Now that Covid-19 has imposed social distancing on us, many establishments that rely on physical attendance have a problem. Among them are shuls. According to a story on Jewish Telegraphic Agency (JTA), “The pandemic’s first High Holiday season has synagogues wondering: Will people pay dues?” This is a very good question, and it remains to see how Jewish establishments such as synagogues and JCCs will cope with the absence of income from participants who come to attend services and activities.
But to me, the more interesting point is the message behind the prohibition to congregate. I think that any Jew who believes in God should ask, “What is God trying to tell us by not letting us congregate on the holiest day of the year? When have Jews not been able to congregate on Yom Kippur (Day of Atonement)? Probably only during the Holocaust and under totalitarian or antisemitic regimes. Does He not want our prayers? How can we atone for our sins if we can’t congregate for the Yom Kippur services?”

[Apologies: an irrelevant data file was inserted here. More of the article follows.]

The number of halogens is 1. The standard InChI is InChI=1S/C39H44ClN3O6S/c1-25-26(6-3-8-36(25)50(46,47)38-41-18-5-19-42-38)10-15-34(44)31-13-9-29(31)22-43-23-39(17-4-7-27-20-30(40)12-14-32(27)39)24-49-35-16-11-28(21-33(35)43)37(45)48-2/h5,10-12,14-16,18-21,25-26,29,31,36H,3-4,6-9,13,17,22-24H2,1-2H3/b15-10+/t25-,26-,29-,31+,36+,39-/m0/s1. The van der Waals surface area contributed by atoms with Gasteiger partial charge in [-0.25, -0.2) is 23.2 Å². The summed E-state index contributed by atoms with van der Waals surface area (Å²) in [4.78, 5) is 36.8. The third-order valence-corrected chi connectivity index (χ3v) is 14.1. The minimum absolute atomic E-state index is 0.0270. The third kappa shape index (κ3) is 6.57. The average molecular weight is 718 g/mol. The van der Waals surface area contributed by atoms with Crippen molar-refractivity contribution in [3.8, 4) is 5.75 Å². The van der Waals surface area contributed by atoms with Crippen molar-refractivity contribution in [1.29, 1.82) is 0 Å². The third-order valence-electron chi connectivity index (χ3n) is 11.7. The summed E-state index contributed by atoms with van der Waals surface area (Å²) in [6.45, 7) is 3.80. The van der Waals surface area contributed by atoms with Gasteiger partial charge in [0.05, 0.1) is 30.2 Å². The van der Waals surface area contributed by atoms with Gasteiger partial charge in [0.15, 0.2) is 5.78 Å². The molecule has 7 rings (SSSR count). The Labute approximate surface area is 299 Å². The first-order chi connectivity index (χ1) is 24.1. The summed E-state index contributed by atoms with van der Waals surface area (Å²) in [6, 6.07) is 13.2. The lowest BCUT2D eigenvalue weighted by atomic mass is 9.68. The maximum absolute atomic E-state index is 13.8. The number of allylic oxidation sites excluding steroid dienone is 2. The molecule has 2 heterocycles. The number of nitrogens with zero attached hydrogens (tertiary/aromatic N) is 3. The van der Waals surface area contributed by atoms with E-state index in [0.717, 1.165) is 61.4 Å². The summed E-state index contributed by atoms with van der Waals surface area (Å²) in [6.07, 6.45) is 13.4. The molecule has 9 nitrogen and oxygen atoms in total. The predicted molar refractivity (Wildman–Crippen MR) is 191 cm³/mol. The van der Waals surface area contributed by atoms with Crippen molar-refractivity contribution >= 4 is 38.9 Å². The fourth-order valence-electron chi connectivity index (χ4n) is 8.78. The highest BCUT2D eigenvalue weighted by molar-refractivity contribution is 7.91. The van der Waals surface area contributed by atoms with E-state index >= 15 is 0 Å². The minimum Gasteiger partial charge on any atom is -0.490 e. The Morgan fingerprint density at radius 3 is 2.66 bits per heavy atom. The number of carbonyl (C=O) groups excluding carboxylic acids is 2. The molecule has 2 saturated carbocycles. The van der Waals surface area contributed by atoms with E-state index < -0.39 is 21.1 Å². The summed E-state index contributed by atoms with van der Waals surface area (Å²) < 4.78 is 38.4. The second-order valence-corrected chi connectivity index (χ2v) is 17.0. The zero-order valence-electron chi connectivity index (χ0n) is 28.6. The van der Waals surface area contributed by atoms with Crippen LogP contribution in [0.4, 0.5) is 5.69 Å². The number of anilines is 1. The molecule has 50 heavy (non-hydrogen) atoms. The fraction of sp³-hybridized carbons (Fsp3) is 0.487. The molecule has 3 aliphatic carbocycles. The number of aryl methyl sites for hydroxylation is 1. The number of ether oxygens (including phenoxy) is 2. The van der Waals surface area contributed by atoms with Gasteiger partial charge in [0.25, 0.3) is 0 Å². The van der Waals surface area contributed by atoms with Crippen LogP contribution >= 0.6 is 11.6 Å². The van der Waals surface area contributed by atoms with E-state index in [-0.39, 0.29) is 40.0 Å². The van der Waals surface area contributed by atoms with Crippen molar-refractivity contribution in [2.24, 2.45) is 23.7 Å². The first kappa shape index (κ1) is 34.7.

In my view, there is indeed a message here. We are unworthy of servicing God because we are untrue to the fundamental tenet of our Torah: “Love your neighbor as yourself.” If only those who can afford the hefty entry fees may pray to God inside the shul, and if only those who pray by “our prayer book” are allowed to join the service, and the rest are told to find their own kind, then we are an example of sinaat hinam (unfounded hatred), the very cause of our exile and dispersion. If we hate our brethren, we do not deserve to congregate.
I think that this year is very special. This year, we truly have an opportunity to contemplate our Jewishness, to reflect on what it means to be a Jew, on why we were told to be “a light unto nations” and what this means. And I think we should start from the basics, from unity and mutual responsibility. Before we learn to recite from the prayer book, let’s learn to pray for one another, let’s be a role model of unity rather than an example of division.
Today is a time of tectonic changes. Judaism, too, will have to change. Unless we return to our core values of love of others and mutual responsibility, Judaism as we know it will vanish.